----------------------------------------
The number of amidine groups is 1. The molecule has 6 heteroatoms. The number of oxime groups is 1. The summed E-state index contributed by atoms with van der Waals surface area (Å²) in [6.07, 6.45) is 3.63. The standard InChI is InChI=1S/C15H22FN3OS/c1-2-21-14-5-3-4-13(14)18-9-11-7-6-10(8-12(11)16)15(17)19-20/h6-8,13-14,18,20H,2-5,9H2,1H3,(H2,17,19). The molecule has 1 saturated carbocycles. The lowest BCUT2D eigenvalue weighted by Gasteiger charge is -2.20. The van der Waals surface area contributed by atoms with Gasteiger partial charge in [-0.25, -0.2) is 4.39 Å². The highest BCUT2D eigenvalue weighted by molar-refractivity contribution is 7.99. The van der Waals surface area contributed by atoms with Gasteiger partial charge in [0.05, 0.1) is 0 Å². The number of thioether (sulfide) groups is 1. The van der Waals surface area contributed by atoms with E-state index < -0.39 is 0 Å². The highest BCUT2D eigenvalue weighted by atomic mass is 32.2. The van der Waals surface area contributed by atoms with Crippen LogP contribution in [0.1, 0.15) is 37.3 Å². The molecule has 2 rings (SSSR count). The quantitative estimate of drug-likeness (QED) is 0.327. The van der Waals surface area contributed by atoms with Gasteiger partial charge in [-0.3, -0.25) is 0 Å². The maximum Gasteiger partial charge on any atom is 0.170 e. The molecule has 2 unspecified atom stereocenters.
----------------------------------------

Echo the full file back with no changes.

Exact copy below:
The number of amidine groups is 1. The molecule has 6 heteroatoms. The number of oxime groups is 1. The summed E-state index contributed by atoms with van der Waals surface area (Å²) in [6.07, 6.45) is 3.63. The standard InChI is InChI=1S/C15H22FN3OS/c1-2-21-14-5-3-4-13(14)18-9-11-7-6-10(8-12(11)16)15(17)19-20/h6-8,13-14,18,20H,2-5,9H2,1H3,(H2,17,19). The molecule has 1 saturated carbocycles. The lowest BCUT2D eigenvalue weighted by Gasteiger charge is -2.20. The van der Waals surface area contributed by atoms with Gasteiger partial charge in [-0.25, -0.2) is 4.39 Å². The highest BCUT2D eigenvalue weighted by molar-refractivity contribution is 7.99. The van der Waals surface area contributed by atoms with Gasteiger partial charge in [0.05, 0.1) is 0 Å². The number of thioether (sulfide) groups is 1. The van der Waals surface area contributed by atoms with E-state index < -0.39 is 0 Å². The highest BCUT2D eigenvalue weighted by atomic mass is 32.2. The van der Waals surface area contributed by atoms with Crippen LogP contribution in [0.1, 0.15) is 37.3 Å². The molecule has 2 rings (SSSR count). The quantitative estimate of drug-likeness (QED) is 0.327. The van der Waals surface area contributed by atoms with Gasteiger partial charge in [-0.3, -0.25) is 0 Å². The maximum Gasteiger partial charge on any atom is 0.170 e. The molecule has 2 unspecified atom stereocenters.